How to create a likable character

How do you create likable characters? This is a start.

Today’s post was inspired by my Google+ friend John Ward who asked this question to his circles:


I know that question well. I’ve asked myself that very question several times and wondered if my characters are likable enough or if they’re too whinny or if my villain is too evil in the cartoony way. 

It’s obvious that characterization is extremely important when you’re telling a story. While plot may be the who and what, the character keeps the reader going. It’s the character and their reaction to the plot that will make readers cheer or jeer. That’s why, when I’m teaching creative writing I always start with creating characters. I want to make sure that my students get this down first before moving on. 

So, how do you make a character likable? This is how I’ve solved that through the years.

First, you gotta make them real.

Before you can focus on making characters liked you have to make the believable. That’s more important than anything. In order to do that, you have to base the character in some sort of reality. It doesn’t matter if your character is Harry Potter or a Golden Retriever, something about them should be grounded in reality. 

One of my favorite examples is Elphaba, from the musical Wicked. Here is a character with green skin and magical powers. She is odd and nothing like the characters surrounding her. She’s the heroine of the tale and she is the most “real” among the characters. Why? Because she is grounded in reality. She wants what everyone else wants which is acceptance. Ephaba shares a common motivation. It drives her through the entire story and goes a long way into turning the girl with green skin into a likable character.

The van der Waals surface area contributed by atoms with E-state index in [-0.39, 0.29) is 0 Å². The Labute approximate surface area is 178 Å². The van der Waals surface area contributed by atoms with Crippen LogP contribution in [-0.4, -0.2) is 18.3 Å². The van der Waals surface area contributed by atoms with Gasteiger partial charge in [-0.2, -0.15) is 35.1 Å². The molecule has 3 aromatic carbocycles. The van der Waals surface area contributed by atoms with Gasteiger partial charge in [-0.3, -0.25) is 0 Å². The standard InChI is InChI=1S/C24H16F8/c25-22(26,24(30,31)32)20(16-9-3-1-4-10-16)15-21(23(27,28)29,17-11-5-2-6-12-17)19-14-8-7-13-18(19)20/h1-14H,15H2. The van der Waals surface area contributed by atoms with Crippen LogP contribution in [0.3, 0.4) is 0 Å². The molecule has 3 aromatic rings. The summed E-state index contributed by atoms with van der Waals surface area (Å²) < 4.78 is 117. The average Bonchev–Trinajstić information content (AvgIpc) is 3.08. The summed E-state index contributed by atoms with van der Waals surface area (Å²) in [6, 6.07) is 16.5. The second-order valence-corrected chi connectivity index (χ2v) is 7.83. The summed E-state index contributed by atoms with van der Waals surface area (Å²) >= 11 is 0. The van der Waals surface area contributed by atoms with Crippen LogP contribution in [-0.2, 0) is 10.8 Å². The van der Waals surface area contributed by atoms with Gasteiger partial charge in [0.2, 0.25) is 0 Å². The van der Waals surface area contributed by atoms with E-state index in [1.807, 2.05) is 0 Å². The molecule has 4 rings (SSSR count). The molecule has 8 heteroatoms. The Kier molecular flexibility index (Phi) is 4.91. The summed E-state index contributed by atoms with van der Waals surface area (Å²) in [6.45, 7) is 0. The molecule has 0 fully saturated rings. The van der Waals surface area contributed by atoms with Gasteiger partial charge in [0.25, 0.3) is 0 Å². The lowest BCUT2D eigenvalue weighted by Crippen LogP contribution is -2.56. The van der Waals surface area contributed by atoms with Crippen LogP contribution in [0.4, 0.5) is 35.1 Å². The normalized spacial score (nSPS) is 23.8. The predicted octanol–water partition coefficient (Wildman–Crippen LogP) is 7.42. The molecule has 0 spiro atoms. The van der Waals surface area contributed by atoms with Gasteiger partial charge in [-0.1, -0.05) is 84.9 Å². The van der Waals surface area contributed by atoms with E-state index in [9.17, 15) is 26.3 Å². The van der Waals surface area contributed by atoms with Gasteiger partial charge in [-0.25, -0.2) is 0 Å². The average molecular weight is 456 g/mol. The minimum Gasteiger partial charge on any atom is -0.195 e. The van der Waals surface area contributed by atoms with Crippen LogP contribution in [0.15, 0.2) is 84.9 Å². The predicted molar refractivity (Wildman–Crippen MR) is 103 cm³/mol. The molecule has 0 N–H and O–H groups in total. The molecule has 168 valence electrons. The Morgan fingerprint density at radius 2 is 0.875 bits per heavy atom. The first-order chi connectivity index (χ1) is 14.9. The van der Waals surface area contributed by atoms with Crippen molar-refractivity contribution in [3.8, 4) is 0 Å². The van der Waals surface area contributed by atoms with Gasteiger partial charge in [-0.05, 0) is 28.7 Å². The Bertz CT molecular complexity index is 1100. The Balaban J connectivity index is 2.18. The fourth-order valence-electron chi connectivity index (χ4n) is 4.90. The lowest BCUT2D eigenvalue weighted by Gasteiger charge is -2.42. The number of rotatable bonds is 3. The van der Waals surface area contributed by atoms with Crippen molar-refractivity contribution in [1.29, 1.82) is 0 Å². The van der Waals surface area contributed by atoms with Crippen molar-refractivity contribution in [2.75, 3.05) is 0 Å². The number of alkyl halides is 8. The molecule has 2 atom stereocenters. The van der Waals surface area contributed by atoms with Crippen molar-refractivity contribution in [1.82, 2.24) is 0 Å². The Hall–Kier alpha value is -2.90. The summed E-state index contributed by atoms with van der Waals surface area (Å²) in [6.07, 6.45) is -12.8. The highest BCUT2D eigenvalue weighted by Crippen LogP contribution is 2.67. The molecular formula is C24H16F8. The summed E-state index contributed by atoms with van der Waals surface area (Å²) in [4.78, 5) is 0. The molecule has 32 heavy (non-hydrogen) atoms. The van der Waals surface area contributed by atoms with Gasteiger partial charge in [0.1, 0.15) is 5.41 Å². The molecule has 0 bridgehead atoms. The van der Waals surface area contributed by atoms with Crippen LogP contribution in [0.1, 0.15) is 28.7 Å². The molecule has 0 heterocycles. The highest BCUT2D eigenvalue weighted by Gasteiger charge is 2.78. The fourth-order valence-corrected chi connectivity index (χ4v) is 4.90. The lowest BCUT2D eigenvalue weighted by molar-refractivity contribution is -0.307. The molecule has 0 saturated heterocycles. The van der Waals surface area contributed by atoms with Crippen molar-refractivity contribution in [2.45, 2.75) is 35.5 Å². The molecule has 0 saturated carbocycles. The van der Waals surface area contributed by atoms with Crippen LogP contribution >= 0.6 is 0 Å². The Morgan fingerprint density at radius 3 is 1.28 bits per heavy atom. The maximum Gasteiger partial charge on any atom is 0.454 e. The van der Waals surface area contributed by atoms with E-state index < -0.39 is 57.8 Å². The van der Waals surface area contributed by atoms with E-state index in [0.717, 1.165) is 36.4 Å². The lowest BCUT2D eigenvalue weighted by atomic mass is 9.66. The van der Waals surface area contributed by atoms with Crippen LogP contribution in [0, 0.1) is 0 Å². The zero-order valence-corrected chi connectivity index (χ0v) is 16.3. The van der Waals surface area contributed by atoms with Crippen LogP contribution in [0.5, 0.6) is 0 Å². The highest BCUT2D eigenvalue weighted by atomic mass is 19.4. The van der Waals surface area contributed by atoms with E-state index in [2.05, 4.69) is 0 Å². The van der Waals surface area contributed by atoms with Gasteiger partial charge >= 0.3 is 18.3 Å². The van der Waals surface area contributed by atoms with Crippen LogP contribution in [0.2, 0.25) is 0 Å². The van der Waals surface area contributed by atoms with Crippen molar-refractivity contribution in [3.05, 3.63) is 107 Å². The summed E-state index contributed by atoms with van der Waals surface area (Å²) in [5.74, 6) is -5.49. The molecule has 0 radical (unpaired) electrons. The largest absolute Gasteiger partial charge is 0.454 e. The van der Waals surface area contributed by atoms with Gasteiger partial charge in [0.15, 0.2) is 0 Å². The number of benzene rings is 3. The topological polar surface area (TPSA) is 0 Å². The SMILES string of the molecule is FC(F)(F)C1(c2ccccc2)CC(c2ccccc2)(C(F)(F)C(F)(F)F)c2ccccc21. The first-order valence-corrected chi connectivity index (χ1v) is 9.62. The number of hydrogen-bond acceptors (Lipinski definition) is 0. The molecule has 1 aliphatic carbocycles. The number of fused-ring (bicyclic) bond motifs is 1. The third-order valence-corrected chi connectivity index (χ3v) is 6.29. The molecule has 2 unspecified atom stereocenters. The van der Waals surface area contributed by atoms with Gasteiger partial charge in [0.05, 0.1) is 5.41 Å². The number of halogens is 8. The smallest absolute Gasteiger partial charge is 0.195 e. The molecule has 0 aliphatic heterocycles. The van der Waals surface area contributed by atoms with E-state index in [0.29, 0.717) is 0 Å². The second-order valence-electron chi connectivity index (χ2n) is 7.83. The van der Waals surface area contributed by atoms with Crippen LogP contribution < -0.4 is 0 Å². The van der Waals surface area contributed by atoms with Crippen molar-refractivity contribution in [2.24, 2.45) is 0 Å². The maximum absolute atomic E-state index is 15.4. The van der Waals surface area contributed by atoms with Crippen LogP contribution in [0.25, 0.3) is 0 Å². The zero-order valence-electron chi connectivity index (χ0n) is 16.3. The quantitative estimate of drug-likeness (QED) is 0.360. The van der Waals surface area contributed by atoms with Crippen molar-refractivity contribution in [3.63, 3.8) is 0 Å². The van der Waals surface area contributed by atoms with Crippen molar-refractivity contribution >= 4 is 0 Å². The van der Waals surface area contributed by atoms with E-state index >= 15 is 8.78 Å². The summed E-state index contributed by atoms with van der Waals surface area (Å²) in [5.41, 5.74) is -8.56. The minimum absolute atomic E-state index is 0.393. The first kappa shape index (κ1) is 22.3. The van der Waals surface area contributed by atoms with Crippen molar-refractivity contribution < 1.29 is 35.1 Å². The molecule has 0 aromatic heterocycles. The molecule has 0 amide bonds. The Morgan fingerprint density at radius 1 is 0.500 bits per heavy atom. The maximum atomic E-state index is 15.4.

It’s that one thing

Another aspect into making a likable character is making them relatable in some way. A villain is better understood if the reader knows they weren’t loved as a child. 
Note: Relatability doesn’t necessarily mean conjuring sympathy in your reader for a character. The goal is for them to understand the character by adding another layer to them. This is what makes characterization so fulfilling but at the same time so delicate. Making characters relatable gives creates layers and makes them three dimension rather than a caricature. 

So, what will make a character relatable? It’s that one thing that makes them different than what they became. For example, a person who is a stone cold killer loves their mother. That is their kryponite; it redeems them. Imagine it as the last life line that keeps this person from going off the deep and what keeps the reader reading. It signals to them that the character has the ability to change, if only a little. That will help you with your character arc immensely. 

But remember likable isn’t everything 

Likable is overrated. 

To me, likable sometimes means boring. If the character did everything they were supposed to do, there would be no story. Remember conflict drives story and there is no better conflict to play with than internal turmoil. The reader doesn’t have to like the character but they have to understand them and be intrigued by them. 

Complex, layered, relatable, with an Achilles’s heel–that’s the kind of character you want. 

Want to learn more about creating awesome characters? Good! I’m teaching a free webinar on How to Create Awesome Characters at 10 a.m. CST Nov. 17 on this blog. Join us! 
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5 thoughts on “How to create a likable character

  1. This article is much appreciated. Working on my NaNoWriMo project. Falling short on content, and it occurs to me that my main character might be misunderstood by the reader as the villain. So, I'm working on making him a little more likeable.

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